Many surgeons have traditionally performed breast augmentation and mastopexy surgery in stages, usually mastopexy first followed by augmentation at a later date. In the recent past more and more surgeons have adopted a non-staged, single surgery approach to augmentation and mastopexy, and that is what I propose for the vast majority of patients who I see in consultation that need both procedures. I believe that the results of simultaneous augmentation mastopexy are as good or better than a staged approach in most cases, and of course patients quite naturally prefer a single trip to the operating room if at all possible.
M.M. Law, MD
Placement of breast implants during breast augmentation/lift is dependent on the experience of the Plastic Surgeon. If you have enough superior breast tissue, and most people do, I like to place the implants over the muscle. This allows me to move the breast tissue up easier and give a better lift. There is no sacrifice of shape or of hiding the implant. If you are active and use your arms a lot, it also prevents the breasts from bouncing when you move your arms. There is additionally some evidence that it reduces implant rupture and displacement.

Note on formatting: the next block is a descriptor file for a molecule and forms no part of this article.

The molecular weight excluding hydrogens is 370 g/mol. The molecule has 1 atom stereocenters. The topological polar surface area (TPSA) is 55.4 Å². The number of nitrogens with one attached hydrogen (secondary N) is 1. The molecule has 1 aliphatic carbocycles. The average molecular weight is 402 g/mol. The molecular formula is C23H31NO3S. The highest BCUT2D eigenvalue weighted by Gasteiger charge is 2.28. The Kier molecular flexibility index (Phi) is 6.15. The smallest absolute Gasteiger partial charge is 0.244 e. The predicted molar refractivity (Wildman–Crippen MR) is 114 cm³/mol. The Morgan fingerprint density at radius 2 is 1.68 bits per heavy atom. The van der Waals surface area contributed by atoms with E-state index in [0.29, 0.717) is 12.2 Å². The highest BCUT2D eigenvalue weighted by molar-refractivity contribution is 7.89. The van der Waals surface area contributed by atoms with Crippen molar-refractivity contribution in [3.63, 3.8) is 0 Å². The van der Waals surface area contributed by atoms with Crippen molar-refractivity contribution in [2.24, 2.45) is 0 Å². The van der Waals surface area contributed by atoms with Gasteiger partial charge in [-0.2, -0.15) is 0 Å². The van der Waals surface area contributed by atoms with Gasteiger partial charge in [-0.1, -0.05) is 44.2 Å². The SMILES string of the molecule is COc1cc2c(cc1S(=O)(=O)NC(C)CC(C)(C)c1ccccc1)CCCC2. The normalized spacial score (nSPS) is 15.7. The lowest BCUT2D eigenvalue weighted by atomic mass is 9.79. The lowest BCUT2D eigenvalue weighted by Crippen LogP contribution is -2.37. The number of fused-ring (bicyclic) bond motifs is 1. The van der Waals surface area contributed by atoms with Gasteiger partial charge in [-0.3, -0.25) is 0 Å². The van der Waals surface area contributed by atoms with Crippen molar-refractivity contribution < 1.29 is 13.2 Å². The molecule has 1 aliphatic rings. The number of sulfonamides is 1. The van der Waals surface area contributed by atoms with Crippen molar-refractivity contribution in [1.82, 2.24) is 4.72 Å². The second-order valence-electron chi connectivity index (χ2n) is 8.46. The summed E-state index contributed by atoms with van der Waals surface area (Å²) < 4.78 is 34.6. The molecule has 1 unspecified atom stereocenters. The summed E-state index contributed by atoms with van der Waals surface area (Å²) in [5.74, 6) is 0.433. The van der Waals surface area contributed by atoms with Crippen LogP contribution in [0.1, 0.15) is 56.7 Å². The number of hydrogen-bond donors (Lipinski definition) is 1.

R.T. Buchanan, MD